Jinks’ screenwriter on Milk, Dustin Lance Black, was raised a Mormon in Texas. A young gay man, he was doubly troubled by the results of Prop 8. “I know if the president of the church asked its members to donate to the YES on 8 campaign that it is a good chance—though church members have free will—that my father probably donated as best he could to it,” says Black. “Though I have not been excommunicated from the church—not yet, though maybe when this story comes out I will be—I don’t consider myself a Mormon anymore. But I think it’s important not to focus our anger too much on the Mormon church or the other minority communities who voted against us, or our own organizations who ran pretty bad campaigns against Prop 8 that never wanted to mention the word ‘gay’ in our ads. Our commercials, for God’s sakes, were mostly in the closet. That’s one of the lessons of our film. We never win when we accept the strictures of the closet. Did we learn nothing from Harvey Milk? We must come out! It is the closet that defeats us.”
I decided to ask Simon Halls for words of advice about how to proceed. Halls is a gay father of three children and the CEO of PMKHBH, a top public relations office in Hollywood. He is also the personal publicist to some of the town’s biggest stars, including Annette Bening, Jude Law, and Helen Mirren, so I assumed he could offer a bit of strategic advice for the next time a same-sex marriage proposition comes up for a vote. How must such a leaderless community get ready for the next political battle? Many gays and lesbians are, in fact, angry at their political organizations, especially the Human Rights Campaign, which they say used Prop 8 as a mere means to enhance its donor rolls and e-mail lists.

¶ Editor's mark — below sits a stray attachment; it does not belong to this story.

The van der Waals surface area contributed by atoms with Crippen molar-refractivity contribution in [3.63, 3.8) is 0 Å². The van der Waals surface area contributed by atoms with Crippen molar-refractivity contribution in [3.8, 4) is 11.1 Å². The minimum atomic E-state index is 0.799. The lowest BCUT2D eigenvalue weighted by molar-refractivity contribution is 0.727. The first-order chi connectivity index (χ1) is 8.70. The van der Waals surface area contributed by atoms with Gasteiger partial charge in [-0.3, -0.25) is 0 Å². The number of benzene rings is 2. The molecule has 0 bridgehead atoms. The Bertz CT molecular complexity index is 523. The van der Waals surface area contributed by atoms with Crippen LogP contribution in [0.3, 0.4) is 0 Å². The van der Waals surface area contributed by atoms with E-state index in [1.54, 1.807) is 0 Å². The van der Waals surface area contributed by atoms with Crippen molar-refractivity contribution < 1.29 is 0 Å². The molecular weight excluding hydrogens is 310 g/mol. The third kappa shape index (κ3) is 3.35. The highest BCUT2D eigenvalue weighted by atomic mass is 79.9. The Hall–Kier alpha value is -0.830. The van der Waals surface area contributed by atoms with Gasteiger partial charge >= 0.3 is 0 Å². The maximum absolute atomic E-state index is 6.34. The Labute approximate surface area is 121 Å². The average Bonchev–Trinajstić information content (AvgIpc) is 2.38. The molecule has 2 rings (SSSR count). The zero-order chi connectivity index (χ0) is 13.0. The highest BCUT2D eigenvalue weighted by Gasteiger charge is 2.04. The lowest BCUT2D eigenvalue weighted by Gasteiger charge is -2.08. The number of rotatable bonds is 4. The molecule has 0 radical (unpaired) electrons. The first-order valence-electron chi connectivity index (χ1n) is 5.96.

“The day after we lost in the battle to defeat Prop 8, my initial reaction was overwhelmingly emotional,” says Halls. “I felt like we had all been kicked in the collective gut. As a father, the notion of my kids thinking that our family’s rights are any less important than those of any other tax-paying family in the state made me sad and angry. And to see pictures of the YES on 8 organizers jumping up and down in celebration in all of the papers had me at a huge loss. Jumping up and down because they made an entire community feel terrible? Really? Aren’t we all supposed to have been created equal?
“On the practical side, though,” he continues, “I do see this as a fascinating and strategic challenge. Pure and simple, they beat us at the marketing game. If we learned anything from President-elect Obama’s brilliant and victorious campaign, it’s all about your efforts on the ground. The new president and his team organized at the grassroots level. They honed a clear and focused message and they were incredibly disciplined.”
He wraps up his plan: “So after a few more days where we rightfully protest and tell the country that we won’t stand for this, we need to pull up our bootstraps, get back on the horse, start devising an aggressive new strategy and realize that no civil rights movement achieved success without setbacks. It may take a few more election cycles. And our feelings may get hurt again, but eventually, we are going to prevail. Women did. African Americans have and we will, too. We have to. We owe it to our kids, to our partners, and we owe it to ourselves.”
Kevin Sessums is the author of the New York Times best seller Mississippi Sissy, a memoir of his childhood. He was executive editor of Andy Warhol's Interview magazine and has been a contributing editor of Vanity Fair and Allure. His work has also appeared in Playboy, Travel+Leisure, and Elle. He is currently a contributing editor of Parade.